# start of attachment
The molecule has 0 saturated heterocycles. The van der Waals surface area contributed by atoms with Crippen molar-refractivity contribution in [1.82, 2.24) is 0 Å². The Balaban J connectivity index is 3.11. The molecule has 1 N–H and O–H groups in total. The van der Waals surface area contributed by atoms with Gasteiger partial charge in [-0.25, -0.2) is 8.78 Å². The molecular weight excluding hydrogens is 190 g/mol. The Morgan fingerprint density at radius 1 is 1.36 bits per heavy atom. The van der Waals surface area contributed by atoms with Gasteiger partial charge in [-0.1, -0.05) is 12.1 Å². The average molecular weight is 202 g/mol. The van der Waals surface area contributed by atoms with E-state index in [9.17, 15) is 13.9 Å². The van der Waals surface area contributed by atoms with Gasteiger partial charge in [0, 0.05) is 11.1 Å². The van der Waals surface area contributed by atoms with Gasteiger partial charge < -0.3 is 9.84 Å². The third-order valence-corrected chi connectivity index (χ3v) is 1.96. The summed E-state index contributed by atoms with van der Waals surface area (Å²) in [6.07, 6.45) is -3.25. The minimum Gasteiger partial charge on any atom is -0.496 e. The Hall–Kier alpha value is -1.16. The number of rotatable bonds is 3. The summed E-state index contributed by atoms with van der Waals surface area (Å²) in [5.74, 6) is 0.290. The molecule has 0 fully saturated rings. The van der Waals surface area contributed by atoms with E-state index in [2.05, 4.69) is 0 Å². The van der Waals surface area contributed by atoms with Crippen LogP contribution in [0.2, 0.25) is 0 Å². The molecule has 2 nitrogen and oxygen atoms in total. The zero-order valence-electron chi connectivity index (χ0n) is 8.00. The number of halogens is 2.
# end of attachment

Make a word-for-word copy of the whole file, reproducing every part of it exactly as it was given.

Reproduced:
The molecule has 0 saturated heterocycles. The van der Waals surface area contributed by atoms with Crippen molar-refractivity contribution in [1.82, 2.24) is 0 Å². The Balaban J connectivity index is 3.11. The molecule has 1 N–H and O–H groups in total. The van der Waals surface area contributed by atoms with Gasteiger partial charge in [-0.25, -0.2) is 8.78 Å². The molecular weight excluding hydrogens is 190 g/mol. The Morgan fingerprint density at radius 1 is 1.36 bits per heavy atom. The van der Waals surface area contributed by atoms with Gasteiger partial charge in [-0.1, -0.05) is 12.1 Å². The average molecular weight is 202 g/mol. The van der Waals surface area contributed by atoms with E-state index in [9.17, 15) is 13.9 Å². The van der Waals surface area contributed by atoms with Gasteiger partial charge in [0, 0.05) is 11.1 Å². The van der Waals surface area contributed by atoms with Gasteiger partial charge < -0.3 is 9.84 Å². The third-order valence-corrected chi connectivity index (χ3v) is 1.96. The summed E-state index contributed by atoms with van der Waals surface area (Å²) in [6.07, 6.45) is -3.25. The minimum Gasteiger partial charge on any atom is -0.496 e. The Hall–Kier alpha value is -1.16. The number of rotatable bonds is 3. The summed E-state index contributed by atoms with van der Waals surface area (Å²) in [5.74, 6) is 0.290. The molecule has 0 fully saturated rings. The van der Waals surface area contributed by atoms with E-state index in [2.05, 4.69) is 0 Å². The van der Waals surface area contributed by atoms with Crippen LogP contribution in [0.2, 0.25) is 0 Å². The molecule has 2 nitrogen and oxygen atoms in total. The zero-order valence-electron chi connectivity index (χ0n) is 8.00. The number of halogens is 2.